Cardroom Group removes the “misleading” quote.

Published on: August 5, 2022, 10:04 am.

Last update: August 5, 2022, 10:04 am.

Supporters of a measure to legalize sports betting at California tribal casinos scored a victory this week after a policy committee agreed to remove a quote from a longtime NAACP member from its argument against the measure.

NAACP
Rick Callender, president of the California-Hawaii State Conference of the NAACP, attends the group’s Legacy Hall of Fame event last month. This week, the organization, which supports an amendment legalizing sports betting at tribal casinos in California, successfully won a group opposing a measure to remove a quote from an NAACP member from a statement that will be included in a voter guide issued by the state. (Image: California-Hawaii State Conference of the NAACP/Twitter)

The California-Hawaii State Conference of the NAACP filed a lawsuit in a Sacramento court on Tuesday after Taxpayers Against Special Interest Monopolies, a group funded by casinos with state-licensed card rooms, included a quote from Minnie Hadley -Hempstead in his statement against Proposition 26. is set to appear in a voter’s guide published by the state about initiatives on the Nov. 8 ballot.

Hadley-Hempstead is a former president of the Los Angeles civil rights group, and the state conference came out in support of Proposition 26. In the lawsuit, the NAACP called the quote misleading.

Rather than have a court ruling on the matter, the card chamber-backed group agreed to the NAACP’s request. State Conference President Rick Callender said the card rooms “did the right thing” by removing the quote.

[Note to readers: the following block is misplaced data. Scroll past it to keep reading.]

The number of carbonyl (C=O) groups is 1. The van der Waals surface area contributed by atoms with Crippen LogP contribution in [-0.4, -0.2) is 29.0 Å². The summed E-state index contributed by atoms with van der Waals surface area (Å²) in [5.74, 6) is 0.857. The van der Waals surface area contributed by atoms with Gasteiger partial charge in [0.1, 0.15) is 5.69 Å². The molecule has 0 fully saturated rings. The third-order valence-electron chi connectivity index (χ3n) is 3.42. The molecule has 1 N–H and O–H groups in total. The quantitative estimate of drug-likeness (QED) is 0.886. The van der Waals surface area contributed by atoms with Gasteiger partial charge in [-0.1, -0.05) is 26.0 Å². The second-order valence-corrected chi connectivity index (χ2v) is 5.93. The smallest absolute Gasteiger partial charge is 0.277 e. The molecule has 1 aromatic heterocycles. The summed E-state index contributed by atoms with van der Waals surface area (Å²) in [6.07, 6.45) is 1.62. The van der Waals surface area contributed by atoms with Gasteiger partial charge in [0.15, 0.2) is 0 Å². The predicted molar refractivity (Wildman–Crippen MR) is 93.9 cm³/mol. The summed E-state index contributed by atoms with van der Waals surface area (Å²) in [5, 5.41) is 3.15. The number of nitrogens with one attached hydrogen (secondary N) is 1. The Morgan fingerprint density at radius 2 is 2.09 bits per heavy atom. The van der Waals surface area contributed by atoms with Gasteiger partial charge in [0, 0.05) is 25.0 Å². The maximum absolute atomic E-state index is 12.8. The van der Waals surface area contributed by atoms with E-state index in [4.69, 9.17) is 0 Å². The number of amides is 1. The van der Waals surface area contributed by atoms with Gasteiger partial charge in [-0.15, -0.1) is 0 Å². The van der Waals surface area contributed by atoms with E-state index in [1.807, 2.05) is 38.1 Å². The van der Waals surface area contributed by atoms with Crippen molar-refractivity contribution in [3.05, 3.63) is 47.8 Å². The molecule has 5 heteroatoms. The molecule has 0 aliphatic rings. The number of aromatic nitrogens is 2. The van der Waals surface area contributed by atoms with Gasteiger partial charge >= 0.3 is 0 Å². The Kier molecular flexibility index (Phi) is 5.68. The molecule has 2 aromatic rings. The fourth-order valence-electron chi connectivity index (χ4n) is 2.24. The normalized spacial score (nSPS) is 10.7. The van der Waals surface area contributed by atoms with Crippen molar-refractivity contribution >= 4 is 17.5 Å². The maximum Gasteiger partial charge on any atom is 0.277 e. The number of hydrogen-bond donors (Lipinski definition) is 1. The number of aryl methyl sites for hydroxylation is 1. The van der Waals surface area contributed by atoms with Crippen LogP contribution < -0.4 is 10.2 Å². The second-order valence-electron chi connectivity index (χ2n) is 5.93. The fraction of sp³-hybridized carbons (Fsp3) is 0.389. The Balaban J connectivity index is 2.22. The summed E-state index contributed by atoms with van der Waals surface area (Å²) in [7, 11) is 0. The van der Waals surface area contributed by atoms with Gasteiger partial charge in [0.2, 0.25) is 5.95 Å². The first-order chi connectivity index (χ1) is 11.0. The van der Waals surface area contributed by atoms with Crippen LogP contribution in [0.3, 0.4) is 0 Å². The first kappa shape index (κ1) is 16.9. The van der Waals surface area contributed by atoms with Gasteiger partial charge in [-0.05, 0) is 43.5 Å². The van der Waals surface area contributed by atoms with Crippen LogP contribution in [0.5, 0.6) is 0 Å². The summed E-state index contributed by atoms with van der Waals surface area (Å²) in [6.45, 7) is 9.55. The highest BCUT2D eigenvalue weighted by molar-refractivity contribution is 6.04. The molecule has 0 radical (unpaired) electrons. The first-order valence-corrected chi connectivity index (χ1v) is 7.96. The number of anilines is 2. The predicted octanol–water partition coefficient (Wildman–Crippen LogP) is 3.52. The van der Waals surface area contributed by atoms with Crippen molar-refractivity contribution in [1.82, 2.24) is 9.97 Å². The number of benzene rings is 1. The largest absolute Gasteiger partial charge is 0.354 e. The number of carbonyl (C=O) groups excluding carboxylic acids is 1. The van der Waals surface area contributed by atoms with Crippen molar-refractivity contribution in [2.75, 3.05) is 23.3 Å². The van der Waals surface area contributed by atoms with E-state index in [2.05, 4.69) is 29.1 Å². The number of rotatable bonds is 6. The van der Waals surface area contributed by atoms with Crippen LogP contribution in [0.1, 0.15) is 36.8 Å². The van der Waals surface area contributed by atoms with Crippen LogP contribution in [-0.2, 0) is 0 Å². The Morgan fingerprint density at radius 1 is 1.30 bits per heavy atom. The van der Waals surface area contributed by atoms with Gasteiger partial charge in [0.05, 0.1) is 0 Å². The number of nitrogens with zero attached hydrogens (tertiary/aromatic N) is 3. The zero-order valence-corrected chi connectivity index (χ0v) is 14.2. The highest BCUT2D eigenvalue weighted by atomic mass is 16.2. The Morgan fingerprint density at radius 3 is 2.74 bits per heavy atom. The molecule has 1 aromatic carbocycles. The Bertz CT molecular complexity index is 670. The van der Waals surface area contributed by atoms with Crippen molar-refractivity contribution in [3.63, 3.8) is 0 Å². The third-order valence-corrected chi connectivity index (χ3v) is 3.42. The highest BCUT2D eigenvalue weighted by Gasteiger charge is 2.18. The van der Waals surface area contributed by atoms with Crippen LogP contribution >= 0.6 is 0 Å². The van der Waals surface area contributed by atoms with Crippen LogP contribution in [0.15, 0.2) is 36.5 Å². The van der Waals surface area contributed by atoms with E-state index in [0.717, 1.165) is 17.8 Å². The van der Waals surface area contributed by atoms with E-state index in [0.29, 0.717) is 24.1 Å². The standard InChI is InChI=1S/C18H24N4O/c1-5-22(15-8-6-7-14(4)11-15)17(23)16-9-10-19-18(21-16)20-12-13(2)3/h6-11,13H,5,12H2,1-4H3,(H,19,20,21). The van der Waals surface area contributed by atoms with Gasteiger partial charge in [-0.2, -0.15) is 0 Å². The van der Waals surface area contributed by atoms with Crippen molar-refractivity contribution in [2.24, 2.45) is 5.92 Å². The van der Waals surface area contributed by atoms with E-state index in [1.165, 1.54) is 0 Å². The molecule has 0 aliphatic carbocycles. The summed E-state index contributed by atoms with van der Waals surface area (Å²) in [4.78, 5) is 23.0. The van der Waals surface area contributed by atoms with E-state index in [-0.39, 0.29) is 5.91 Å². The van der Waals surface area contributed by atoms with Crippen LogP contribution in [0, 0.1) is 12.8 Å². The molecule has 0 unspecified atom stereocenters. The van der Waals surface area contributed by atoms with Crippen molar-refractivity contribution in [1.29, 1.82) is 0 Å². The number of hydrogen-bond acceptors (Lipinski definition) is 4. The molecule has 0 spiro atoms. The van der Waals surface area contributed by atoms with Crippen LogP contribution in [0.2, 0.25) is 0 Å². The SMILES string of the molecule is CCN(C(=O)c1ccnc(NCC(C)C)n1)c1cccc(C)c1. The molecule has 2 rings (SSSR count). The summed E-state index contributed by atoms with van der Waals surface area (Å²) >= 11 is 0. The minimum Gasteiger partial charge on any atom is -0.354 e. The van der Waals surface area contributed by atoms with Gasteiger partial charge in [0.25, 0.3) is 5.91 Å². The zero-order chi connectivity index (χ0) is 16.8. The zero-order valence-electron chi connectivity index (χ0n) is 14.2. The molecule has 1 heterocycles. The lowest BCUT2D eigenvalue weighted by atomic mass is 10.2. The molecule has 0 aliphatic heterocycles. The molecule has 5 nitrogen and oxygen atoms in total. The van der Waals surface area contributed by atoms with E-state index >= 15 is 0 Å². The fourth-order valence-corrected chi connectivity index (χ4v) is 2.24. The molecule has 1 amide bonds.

Despite the California-Hawaii NAACP’s strong support for Prop 26, opponents have tried to mislead voters into thinking otherwise,” Callender said. “Thankfully, voters will not be provided with this false and misleading quote in the official voter guide sent to every voter.”

Cardrooms oppose Proposition 26 because they argue that, if approved by voters, it would give tribal casino operators a monopoly on gambling. In addition to legalizing sports betting, Prop 26 would also legalize dice-based table games and roulette at tribal casinos.

The cardrooms also point out that the measure includes language that would allow tribal casinos or other entities to take the cardrooms to court alleging they are conducting illegal gambling activities. It’s a provision that could force card rooms to close, which could reduce revenue for California cities and lead to the loss of thousands of jobs.

Tribal gambling advocates say card casinos have nothing to worry about as long as they operate legally.

Animal welfare groups oppose Proposition 26

More opposition to Prop 26 surfaced Friday, though this time it had nothing to do with tribal gaming interests.

Taxpayers Against Special Interest Monopolies issued a statement quoting representatives of several animal welfare organizations in the state. Their opposition comes from California’s four state-licensed racetracks, which would also get retail sportsbooks if Prop 26 passes.

California’s racing industry said sports betting at tracks would help round out its racing portfolio. Animal welfare advocates say tracks and riders need to focus instead on improving the sport’s safety record.

In recent years, California plays have come into the spotlight. Several high-profile kills have occurred there in recent years, including Medina Spirit last year at Santa Anita Park.

“Prop 26 gives a financial ‘shot’ to private horse racing tracks without any requirement or accountability to increase animal safety,” said Jill Tucker, CEO of the California Animal Welfare Association.

Two sports betting measures on the ballot

Prop 26 is one of two sports betting measures set to appear on the California ballot this year. The other is Proposition 27, which would legalize online sports betting at the state level. This measure is supported by seven national gambling operators.

Groups on both sides of the two measures have raised more than $230 million to get their messages to voters. The election is still more than three months away, and it’s almost certain to break records for campaign spending on ballot measures.

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